Just Ask! A Simple Request to Save Your Baby’s Life
Jun 14, 2012

I just read some interesting survey results  in Health News Digest regarding the risk of pertussis in infants.

“A large majority of parents with children aged 2 years and younger – 83 percent – believe that vaccination is important for adults in contact with infants and young children to help protect against the spread of pertussis. Yet, only 19 percent reported asking friends and family in close contact with their child to get an adult pertussis vaccination.”

I can’t say that these percentages surprise me…but they certainly do raise some questions.   
For the past year or more, I’ve been very concerned that parents of young children may not be aware of the risk of pertussis or the importance of cocooning infants by getting adults vaccinated.  I’ve written blog posts about it, shared articles on my Facebook page, and even sent direct messages to friends I know who are expected or had recently delivered.
But, based on the results of this survey, parents ARE aware of the risk.  However, they are just not willing to make a simple request of others.
Why is that?
Well, it appears that this kind of conversation makes parents feel uncomfortable.

“More than half (61 percent) of parents with children aged 2 years and younger said they would feel awkward asking a family member/caregiver to get an adult pertussis vaccine.”

Yet, the survey did indicate that parents were committed to asking friends and family to take other important safety measures when it comes to their child.

“By and large, they would ask adults/caregivers in contact with their young children to wash their hands before cuddling or handling their children (71 percent) and use only approved car safety seats (71 percent) before driving with their infant.”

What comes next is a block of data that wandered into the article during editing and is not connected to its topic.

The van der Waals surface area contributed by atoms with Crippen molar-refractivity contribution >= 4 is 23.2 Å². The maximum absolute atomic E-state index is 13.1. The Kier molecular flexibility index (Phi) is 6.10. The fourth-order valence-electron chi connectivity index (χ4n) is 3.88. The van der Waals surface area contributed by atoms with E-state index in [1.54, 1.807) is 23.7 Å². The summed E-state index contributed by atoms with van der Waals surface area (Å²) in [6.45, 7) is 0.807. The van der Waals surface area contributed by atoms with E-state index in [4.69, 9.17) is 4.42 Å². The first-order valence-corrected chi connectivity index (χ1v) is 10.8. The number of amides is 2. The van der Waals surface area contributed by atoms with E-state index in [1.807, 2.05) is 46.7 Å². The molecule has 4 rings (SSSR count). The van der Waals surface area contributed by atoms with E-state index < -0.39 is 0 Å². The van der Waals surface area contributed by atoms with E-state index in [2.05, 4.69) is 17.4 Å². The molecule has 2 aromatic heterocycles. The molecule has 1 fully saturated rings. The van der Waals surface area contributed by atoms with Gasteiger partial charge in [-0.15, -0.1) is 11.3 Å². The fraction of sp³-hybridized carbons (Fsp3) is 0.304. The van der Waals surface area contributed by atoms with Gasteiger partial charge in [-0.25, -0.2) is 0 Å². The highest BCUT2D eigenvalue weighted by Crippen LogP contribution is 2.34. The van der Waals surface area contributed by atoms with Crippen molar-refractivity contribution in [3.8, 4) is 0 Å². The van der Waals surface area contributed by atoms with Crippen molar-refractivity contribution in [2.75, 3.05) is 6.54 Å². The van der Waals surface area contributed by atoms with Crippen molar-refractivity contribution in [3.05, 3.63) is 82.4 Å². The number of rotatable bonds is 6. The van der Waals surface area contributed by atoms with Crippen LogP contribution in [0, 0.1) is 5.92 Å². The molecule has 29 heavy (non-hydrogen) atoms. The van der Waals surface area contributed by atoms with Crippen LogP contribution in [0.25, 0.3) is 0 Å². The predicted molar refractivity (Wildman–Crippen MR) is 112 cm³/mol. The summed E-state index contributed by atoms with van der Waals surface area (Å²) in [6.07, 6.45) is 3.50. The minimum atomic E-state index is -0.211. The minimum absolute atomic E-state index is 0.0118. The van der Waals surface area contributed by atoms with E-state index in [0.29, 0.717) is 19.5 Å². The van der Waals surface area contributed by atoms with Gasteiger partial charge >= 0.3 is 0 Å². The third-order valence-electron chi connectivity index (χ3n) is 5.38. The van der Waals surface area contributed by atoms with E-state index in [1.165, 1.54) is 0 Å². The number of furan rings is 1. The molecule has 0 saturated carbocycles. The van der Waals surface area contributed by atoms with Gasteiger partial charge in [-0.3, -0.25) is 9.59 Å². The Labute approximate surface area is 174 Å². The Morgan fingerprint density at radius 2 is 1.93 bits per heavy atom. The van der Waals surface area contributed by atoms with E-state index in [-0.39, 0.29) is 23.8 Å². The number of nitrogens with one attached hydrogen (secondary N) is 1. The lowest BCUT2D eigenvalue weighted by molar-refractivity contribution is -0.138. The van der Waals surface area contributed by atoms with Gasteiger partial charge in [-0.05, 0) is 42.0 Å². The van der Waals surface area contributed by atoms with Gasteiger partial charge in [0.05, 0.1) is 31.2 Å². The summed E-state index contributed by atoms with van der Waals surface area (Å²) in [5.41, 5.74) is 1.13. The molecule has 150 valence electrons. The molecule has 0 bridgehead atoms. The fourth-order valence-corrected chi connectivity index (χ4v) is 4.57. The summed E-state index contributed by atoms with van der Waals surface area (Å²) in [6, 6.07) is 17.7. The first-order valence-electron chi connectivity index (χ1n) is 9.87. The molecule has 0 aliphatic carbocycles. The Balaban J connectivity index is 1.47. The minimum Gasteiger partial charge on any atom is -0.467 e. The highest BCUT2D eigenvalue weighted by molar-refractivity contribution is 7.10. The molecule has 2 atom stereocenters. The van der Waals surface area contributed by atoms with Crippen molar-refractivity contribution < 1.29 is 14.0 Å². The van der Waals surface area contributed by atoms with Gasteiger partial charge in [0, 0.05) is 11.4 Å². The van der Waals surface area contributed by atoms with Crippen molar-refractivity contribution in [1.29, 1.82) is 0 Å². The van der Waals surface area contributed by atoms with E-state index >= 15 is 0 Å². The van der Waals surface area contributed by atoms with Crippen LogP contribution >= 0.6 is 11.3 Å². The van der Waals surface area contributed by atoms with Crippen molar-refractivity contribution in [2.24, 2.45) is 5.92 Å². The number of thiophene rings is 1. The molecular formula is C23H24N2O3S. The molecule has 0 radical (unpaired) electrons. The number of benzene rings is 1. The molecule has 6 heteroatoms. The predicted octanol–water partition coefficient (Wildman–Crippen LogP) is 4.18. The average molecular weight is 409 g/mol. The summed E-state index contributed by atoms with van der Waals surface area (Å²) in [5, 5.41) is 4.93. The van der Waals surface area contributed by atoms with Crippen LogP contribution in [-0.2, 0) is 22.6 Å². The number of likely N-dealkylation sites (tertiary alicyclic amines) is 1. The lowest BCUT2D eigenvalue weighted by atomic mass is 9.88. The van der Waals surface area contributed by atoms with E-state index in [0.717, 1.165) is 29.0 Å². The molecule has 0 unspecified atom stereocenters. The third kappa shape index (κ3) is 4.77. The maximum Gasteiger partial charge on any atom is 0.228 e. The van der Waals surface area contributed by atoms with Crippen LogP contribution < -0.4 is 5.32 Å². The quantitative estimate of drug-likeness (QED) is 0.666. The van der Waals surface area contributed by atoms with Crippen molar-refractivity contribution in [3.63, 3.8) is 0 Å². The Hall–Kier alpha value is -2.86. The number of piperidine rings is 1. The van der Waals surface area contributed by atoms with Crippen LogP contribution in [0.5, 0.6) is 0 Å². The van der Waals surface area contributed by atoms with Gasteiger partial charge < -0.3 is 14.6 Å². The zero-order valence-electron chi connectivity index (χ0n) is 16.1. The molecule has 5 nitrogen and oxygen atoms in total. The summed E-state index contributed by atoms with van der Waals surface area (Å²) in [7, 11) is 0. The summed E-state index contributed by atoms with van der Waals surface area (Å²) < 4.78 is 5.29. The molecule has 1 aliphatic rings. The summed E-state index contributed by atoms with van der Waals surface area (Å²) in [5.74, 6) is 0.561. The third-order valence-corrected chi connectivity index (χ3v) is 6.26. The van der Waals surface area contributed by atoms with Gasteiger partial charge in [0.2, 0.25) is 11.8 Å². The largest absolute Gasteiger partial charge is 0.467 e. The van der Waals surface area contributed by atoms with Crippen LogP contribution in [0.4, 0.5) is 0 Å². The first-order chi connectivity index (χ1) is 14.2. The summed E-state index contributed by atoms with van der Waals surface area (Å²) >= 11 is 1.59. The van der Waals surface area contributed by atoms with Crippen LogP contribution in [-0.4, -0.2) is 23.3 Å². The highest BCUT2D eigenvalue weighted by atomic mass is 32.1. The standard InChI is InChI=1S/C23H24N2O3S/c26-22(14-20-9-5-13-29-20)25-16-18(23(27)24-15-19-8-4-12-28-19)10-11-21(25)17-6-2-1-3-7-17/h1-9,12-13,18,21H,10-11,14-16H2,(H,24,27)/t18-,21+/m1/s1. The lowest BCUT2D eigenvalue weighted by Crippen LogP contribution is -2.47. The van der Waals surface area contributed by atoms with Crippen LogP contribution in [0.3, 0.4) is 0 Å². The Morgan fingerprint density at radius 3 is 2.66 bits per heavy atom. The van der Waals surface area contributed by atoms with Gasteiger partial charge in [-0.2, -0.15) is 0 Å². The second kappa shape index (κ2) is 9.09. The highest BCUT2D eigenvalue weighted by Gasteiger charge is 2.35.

Perhaps parents fear that they could not adequately explain why the adult booster is so important.  Perhaps they don’t want to run the risk of encountering a loved one who has been influenced by the massive amount of anti-vaccine misinformation that exists out there.  Or perhaps parents cling to that “It won’t happen to my child” mentality.
Whatever the reason, we have got to find a way to  help make this conversation less awkward for new parents.  Especially since 80% of pertussis cases in children can be traced back to a family member.
So what are your suggestions?
Perhaps the pertussis e-cards that are available on the CDC website will help.  Or parents may want to bring it up before they have their baby by explaining that it is something that their OB-GYN advised them to do.  Or they may feel more comfortable framing the request along with a conversation that involves a personal story of a child lost to pertussis.  There are lots of different approaches, but what have you and other concerned parents been doing?
Let’s share some ideas so maybe we can show others that it CAN be done.   
After all, it doesn’t hurt to ask.  And parents should be encouraged by another statistic revealed through this survey.  Nearly 45 percent of adults who don’t have young children in their own homes, but who are around young children,  would consider getting an adult Tdap booster vaccine if a family member asked.  And 83 percent would consider getting one if they were asked by their doctor or other health-care professional.
So be sure to do your part and JUST ASK! 

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